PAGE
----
3. The short question that arises in the present appeal is as to whether the amount of Rs.70 lakhs paid by the Appellant/ Assessee (hereinafter referred as ‘Assessee’) to M/s. Shriram Mobiles Limited (hereinafter referred as ‘SML’) is a non-compete fee and whether the Assessee is entitled to deduction on the ground that it is a revenue expenditure.
4. The Assessee claims to be the Indian Arm of the GKN group based in Germany and engaged in the manufacture and sale of front wheel drive axle assembly for vehicles. It is the Assessee’s case that some of its customers during the relevant period included companies such as Maruti Udyog Limited and Bajaj Tempo. According to the Assessee, it was the market leader in manufacturing of these products.
5. The Assessee was in the process of expanding its manufacturing capacity and since demand for axles was increasing and new models of cars were coming into the market, it entered into an agreement dated 16th February 1995, for purchase of assets and liabilities of a newly set up factory, established by a company named Shriram Mobiles Limited in Madras. According to the Assessee, the consideration in the said agreement was in two parts – first Rs. 1.30 Crores towards the net asset value and secondly Rs.70 lakhs paid on account of non-compete clause.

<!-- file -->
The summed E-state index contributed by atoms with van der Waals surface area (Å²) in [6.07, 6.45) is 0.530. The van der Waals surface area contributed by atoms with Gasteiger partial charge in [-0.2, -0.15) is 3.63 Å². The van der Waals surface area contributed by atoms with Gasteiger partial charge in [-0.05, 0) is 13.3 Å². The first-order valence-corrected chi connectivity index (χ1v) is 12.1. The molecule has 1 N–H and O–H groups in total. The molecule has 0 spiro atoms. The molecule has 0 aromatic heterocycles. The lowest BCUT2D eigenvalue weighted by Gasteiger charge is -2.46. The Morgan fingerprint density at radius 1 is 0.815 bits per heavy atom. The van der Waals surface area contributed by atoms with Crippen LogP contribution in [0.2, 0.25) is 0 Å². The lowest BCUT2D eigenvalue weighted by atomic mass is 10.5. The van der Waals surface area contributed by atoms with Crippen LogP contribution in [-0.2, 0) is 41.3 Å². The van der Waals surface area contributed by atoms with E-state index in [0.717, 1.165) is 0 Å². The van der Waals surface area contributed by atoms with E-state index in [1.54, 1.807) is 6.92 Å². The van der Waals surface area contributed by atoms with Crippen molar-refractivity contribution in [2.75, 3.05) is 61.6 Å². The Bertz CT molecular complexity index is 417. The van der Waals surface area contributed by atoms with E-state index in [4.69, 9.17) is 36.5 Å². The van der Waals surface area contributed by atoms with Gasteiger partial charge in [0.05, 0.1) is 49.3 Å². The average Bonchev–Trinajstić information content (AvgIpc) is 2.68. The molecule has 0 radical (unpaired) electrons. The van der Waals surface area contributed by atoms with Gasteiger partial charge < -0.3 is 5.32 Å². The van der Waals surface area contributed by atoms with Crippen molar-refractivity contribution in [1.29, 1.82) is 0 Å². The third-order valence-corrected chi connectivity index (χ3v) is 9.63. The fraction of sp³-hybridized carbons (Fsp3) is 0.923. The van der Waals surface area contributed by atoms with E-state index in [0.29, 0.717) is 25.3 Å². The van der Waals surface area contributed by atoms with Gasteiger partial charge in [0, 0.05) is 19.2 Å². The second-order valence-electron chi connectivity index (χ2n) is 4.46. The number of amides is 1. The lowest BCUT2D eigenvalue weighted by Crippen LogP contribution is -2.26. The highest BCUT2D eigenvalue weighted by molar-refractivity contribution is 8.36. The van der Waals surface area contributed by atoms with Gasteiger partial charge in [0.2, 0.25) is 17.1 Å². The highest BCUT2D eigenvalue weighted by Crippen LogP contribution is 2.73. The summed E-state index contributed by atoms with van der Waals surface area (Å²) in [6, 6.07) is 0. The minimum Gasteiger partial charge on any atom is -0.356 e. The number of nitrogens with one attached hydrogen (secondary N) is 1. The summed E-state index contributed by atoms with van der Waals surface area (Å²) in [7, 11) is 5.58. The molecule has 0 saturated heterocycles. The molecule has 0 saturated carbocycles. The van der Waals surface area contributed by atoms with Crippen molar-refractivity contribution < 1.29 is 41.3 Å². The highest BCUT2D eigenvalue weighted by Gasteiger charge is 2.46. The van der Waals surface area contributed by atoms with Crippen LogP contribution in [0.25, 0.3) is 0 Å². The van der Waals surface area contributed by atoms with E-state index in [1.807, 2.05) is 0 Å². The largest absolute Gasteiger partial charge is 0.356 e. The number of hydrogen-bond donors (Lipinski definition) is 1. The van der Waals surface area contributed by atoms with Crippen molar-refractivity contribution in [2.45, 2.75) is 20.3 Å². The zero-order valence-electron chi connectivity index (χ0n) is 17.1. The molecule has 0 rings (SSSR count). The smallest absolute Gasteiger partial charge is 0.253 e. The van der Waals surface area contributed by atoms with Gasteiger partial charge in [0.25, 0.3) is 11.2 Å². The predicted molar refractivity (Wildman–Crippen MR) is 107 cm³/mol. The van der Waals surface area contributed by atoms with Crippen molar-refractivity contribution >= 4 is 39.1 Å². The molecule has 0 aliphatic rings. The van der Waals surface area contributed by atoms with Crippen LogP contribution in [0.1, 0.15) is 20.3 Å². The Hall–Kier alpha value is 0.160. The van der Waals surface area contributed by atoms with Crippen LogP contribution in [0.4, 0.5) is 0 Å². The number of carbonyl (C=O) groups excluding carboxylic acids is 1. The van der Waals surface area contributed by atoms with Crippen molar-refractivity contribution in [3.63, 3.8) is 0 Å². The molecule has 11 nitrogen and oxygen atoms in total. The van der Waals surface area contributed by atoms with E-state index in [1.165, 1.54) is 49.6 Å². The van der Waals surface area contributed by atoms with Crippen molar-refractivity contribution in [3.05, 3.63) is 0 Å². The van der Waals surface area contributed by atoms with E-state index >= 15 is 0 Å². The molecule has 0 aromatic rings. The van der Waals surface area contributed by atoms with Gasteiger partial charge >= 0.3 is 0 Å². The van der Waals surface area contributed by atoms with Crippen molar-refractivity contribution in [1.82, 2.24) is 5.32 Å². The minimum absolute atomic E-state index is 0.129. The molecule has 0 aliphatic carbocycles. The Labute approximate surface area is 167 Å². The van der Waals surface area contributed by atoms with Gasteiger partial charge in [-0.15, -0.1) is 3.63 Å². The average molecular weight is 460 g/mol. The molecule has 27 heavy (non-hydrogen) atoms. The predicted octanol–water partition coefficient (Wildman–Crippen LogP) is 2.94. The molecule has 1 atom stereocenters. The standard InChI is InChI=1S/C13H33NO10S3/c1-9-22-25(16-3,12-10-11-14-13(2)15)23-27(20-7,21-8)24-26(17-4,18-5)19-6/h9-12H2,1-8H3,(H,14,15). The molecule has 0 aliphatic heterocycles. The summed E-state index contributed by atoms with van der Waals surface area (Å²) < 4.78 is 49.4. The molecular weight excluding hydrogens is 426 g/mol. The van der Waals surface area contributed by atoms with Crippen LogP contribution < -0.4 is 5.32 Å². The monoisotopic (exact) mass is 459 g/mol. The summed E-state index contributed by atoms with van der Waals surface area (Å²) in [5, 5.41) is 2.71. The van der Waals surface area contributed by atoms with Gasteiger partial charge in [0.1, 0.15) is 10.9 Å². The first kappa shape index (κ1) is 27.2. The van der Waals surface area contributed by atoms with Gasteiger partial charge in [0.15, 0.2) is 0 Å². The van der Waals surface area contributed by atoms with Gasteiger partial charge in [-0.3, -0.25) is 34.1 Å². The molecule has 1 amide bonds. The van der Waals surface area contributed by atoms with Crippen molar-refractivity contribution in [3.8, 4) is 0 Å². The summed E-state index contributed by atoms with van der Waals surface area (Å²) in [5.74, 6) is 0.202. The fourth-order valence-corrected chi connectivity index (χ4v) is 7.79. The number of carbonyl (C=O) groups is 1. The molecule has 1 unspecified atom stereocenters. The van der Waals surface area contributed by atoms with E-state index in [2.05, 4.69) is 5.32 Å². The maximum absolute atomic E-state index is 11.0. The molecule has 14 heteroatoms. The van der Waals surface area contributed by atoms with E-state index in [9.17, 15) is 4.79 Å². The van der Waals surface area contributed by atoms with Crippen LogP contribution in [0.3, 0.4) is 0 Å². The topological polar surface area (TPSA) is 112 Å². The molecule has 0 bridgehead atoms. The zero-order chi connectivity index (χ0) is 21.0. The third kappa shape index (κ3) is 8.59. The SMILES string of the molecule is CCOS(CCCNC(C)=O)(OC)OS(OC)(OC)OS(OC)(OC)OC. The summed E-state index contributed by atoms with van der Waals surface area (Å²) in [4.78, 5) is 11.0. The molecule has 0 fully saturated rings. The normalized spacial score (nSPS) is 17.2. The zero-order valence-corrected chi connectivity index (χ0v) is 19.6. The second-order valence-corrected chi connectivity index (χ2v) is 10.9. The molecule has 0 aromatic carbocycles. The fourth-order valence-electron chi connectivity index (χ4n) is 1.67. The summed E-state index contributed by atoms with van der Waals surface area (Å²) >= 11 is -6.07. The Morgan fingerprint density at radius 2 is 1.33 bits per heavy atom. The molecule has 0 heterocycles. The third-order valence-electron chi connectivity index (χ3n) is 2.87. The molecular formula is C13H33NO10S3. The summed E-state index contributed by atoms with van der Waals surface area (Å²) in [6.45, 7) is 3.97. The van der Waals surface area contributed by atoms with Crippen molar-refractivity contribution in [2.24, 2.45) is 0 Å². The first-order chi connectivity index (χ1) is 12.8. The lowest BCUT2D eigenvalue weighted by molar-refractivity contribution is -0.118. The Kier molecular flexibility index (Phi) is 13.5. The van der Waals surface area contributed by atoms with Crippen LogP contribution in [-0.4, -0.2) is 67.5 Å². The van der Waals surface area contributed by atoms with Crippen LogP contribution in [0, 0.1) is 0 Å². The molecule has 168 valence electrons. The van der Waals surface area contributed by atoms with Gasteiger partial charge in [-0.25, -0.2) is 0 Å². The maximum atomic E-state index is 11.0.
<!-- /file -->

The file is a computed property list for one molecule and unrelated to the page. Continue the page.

6. The Assessee filed its return of income on 30thNovember, One of the issues raised during the course of assessment was in relation to the nature of the payment of Rs.70 lakhs. The Assessing Officer (hereinafter ‘A O’) after discussing the case law, held that the Assessee obtained an advantage of an enduring nature and hence the expenditure is in the nature of capital expenditure. The AO held that the intention of the Assessee was to keep competitors out of the market thereby increasing sales, the said amount could not be held to be revenue expenditure as it derived long term benefit.